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A Town Transformed: Locals Join Pros in Shakespeare Production

Monika O'Clair Photography
Advice to the Players "The Tempest"

When Caroline Nesbitt decided to start a theater company in Sandwich in 1999 she was met with a little resistance.  People in town knew her as the woman who raised Connemara Ponies and gave riding lessons.  What they didn’t know was that Nesbitt was also a professional actress. 

Now, 17 years later, Nesbitt’s Advice to the Players Company has become an integral part of town life – with local actors and teens joining with professionals in Shakespearean productions throughout the year.  

Before the first day of rehearsal at the Sandwich Fairground stage, property lawyer Chris Boldt changed his voice mail message. “I am in our Meredith office briefly this morning,” the recording begins, “I’ll then be in rehearsals for the Tempest all afternoon. I’m sorry I’m not able to take your call at this time.”

“I play the evil brother Antonio,” Boldt says. “I am the usurper. I am the snake. I'm the bad guy!”

Credit Sean Hurley
Chris Boldt as the evil Antonio.

Boldt delivers a line of Antonio’s: “Hang, cur! Hang, you whoreson insolent noisemaker! We are less afeared to be drowned than thou art!”

“It's been said before that there's not that much difference between the theater and the law,” Boldt says. “We each have our script, we each have our audience you know whether it's a judge or jury or a client or a zoning board of adjustment.”

Before the first day of rehearsal, Lilly Cardaropoli spent the morning directing a group of 7 year olds through a scene from the Tempest at the Advice to the Player’s theater camp. “My riggers are on the side, the captain's in the back, the boatswains right here.  Ready?” Cardaropoli says to her young cast.  

While these kids won’t be in the main stage show, they will get to watch it – and watch their camp counselor perform. “I'll be playing Miranda in the Tempest,” Cardaropoli  says. “Miranda is Prospero's daughter and she was just a child when she was taken to the island with her father.”

Credit Sean Hurley
Lilly Cardaropoli, Theater Camp Counselor...and Miranda.

Cardaropoli delivers a line of Miranda’s:Oh, I have suffered with those I saw suffer.  A brave vessel no doubt with some noble creature in her, dashed, all to pieces!”

Before the first day of rehearsal, Kim Miller practiced her registers – singing opera in the car as she drove to the fairgrounds.  

“The brilliant thing about being in a car,” Miller says, “is nobody else can hear you and you can be as loud as you want without people looking at you like you're a freak.”

Credit Sean Hurley
Kim Miller is Caliban.

Miller delivers a line of Caliban’s:You taught me language. And my profit on it is?  I know how to curse!”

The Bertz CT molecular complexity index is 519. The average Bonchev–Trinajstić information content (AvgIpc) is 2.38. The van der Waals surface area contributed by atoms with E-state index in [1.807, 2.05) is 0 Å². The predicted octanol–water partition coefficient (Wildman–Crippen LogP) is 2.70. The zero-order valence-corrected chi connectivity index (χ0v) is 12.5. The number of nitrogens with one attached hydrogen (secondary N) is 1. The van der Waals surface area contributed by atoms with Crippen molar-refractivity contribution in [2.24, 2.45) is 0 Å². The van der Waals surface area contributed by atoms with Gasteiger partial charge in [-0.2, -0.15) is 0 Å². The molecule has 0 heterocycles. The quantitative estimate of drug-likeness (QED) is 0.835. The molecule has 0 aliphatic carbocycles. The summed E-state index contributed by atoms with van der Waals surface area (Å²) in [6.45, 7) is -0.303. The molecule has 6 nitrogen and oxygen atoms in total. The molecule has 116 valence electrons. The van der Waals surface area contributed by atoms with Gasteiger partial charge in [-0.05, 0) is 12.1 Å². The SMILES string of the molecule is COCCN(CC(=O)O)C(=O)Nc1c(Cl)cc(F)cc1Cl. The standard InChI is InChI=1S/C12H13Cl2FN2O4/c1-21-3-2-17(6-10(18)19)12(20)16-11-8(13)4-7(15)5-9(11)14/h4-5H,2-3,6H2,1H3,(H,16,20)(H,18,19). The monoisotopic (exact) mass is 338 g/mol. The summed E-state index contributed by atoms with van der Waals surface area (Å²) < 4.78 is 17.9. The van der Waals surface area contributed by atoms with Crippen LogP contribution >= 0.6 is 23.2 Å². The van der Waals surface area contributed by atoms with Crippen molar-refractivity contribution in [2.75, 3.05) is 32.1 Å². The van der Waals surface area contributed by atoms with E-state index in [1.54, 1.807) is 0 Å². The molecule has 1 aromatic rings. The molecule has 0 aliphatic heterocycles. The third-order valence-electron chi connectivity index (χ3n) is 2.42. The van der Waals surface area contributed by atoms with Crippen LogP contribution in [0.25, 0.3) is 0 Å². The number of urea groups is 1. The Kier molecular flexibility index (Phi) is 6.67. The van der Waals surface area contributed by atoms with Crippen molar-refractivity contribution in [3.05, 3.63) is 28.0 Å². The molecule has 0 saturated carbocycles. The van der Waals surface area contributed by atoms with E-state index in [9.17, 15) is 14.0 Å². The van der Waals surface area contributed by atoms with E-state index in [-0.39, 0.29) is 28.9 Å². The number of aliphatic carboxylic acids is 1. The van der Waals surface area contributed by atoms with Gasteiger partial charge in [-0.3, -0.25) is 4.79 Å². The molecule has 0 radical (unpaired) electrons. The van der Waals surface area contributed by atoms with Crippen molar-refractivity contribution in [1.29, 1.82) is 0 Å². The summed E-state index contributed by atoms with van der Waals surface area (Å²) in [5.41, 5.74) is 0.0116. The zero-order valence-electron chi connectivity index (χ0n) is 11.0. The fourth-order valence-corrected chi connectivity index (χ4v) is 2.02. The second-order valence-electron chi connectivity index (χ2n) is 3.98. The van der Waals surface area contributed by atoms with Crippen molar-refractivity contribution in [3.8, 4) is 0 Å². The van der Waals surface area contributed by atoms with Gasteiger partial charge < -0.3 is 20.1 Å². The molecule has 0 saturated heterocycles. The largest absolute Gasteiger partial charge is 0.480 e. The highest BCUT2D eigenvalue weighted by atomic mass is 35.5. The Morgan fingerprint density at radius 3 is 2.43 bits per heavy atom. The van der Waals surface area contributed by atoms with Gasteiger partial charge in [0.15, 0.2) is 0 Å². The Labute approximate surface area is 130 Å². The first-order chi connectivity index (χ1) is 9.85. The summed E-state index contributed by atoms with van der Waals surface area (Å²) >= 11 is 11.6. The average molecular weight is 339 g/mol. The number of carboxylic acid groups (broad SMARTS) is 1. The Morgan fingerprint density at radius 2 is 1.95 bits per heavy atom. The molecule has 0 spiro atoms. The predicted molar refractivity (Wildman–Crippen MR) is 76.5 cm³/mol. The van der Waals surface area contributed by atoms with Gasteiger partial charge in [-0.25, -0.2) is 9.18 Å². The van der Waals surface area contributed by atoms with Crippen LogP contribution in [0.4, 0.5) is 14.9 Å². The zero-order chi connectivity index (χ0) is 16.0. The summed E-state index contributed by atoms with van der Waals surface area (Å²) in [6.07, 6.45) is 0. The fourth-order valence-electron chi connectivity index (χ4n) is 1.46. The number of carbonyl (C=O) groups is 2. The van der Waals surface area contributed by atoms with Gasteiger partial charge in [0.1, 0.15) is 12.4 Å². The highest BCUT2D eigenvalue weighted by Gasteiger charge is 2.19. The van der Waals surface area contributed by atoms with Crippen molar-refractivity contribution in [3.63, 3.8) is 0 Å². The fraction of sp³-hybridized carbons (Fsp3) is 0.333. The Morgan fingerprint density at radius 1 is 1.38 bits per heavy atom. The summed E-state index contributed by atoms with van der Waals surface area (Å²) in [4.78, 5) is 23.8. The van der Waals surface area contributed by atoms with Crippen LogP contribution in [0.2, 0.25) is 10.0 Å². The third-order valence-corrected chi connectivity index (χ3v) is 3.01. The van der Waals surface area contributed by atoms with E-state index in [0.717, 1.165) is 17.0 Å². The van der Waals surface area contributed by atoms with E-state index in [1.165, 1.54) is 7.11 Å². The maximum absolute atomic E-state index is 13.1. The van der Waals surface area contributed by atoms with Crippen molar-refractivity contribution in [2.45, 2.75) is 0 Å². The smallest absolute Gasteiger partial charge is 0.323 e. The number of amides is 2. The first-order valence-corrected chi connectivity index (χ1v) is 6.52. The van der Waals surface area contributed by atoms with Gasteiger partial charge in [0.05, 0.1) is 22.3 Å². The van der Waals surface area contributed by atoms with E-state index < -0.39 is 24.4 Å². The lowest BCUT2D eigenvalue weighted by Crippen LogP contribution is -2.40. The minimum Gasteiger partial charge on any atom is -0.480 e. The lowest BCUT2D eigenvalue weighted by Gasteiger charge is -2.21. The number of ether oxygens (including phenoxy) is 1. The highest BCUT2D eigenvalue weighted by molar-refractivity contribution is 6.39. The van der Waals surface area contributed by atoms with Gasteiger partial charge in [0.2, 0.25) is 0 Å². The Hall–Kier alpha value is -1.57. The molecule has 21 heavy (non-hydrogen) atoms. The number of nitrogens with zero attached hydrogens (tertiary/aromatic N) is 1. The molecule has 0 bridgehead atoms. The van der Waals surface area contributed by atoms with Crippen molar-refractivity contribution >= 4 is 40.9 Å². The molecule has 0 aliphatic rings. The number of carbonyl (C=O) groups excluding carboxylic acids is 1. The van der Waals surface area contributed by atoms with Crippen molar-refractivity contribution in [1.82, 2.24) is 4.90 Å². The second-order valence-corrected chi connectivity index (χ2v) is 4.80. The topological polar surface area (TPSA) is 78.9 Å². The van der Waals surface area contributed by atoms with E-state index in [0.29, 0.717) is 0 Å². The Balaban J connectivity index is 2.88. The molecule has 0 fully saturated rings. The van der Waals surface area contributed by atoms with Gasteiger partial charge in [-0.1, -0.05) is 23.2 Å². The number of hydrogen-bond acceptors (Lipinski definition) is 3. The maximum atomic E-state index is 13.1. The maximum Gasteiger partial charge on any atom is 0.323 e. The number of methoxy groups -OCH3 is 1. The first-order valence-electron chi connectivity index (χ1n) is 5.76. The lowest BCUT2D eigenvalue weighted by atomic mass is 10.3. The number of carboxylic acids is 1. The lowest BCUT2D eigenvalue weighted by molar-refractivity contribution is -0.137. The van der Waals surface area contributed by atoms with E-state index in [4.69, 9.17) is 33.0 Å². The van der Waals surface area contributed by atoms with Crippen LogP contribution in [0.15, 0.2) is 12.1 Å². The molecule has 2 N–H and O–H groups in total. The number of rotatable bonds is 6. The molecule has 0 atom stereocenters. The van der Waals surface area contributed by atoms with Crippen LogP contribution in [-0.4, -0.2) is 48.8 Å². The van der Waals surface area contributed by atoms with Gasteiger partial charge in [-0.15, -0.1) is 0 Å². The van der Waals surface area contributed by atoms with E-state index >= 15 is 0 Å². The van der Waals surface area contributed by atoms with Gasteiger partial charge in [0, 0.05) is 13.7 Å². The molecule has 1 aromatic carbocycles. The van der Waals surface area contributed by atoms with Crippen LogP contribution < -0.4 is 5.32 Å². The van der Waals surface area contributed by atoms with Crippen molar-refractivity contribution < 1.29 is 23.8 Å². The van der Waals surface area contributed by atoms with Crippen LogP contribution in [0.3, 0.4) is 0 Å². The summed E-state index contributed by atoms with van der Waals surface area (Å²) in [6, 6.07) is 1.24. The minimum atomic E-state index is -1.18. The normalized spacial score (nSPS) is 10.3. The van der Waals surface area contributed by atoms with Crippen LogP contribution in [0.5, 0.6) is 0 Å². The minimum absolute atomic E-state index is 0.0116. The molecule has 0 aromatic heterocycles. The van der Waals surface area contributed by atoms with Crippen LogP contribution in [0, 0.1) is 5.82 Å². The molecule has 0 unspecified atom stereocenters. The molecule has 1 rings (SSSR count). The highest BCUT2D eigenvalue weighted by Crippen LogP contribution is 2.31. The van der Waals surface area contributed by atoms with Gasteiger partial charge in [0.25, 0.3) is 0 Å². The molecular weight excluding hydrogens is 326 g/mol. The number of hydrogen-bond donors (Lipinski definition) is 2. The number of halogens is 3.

On the morning of the first day of rehearsal, the director of the show, Andrew Codispoti, chanted before his yoga routine. “We can't do special effects,” Codispoti says. “You know our ability to do great scene changes and even makeup and costumes, it's limited out here - we have limited means. And we have to dig deep into that and Shakespeare is very good for that because Shakespeare had very little in the way of special effects - you know his lights were the sky just like ours are.”

Credit Sean Hurley
Andrew Codispoti - the Director of the Tempest, and the Artistic Director of Advice to the Players - watches the first rehearsal.

Before the first day of rehearsal, Caroline Nesbitt, who plays Gonzalo, spent time with her Connemara Ponies. “Gonzalo is sort of an ancient counsellor who was very close to Prospero,” Nesbitt says, “and when Prospero is usurped from his position, Gonzalo is the person that makes sure that all of his magic books make it into the leaky boat that carries him to this desolate island.”

Nesbitt delivers a line of Gonzalo’s:Now would I give a thousand furlongs of sea for an acre of barren ground: long heath, brown furze, anything. The wills above be done, but I would fain die a dry death!”

Credit Sean Hurley
Caroline Nesbitt, founder of Advice to the Players - and Gonzalo.

“You think of The Tempest and you think it's a big effects and stuff,” Nesbitt says, “but in fact if you bring it back to kind of the bare bones and to human imagination you unlock a whole world of text that is actually what creates the magic. In the end it's the beautiful words.”

Before the first day of rehearsal, the beautiful words were printed and bound for the thousandth or millionth time. The two dozen scripts sat in a stack by the door in the old barn building in Sandwich the theater group calls home.

Advice to the Players “The Tempest” can be seen outside at the Sandwich Fairgrounds, 5:30pm, August 10 & 11, and inside at the Town Hall Theatre, August 12-14, Friday & Saturday 7:30pm, Sunday 2:00pm.

For more information, visit the Advice to the Players website.

Sean Hurley lives in Thornton with his wife Lois and his son Sam. An award-winning playwright and radio journalist, his fictional “Atoms, Motion & the Void” podcast has aired nationally on NPR and Sirius & XM Satellite radio. When he isn't writing stories or performing on stage, he likes to run in the White Mountains. He can be reached at
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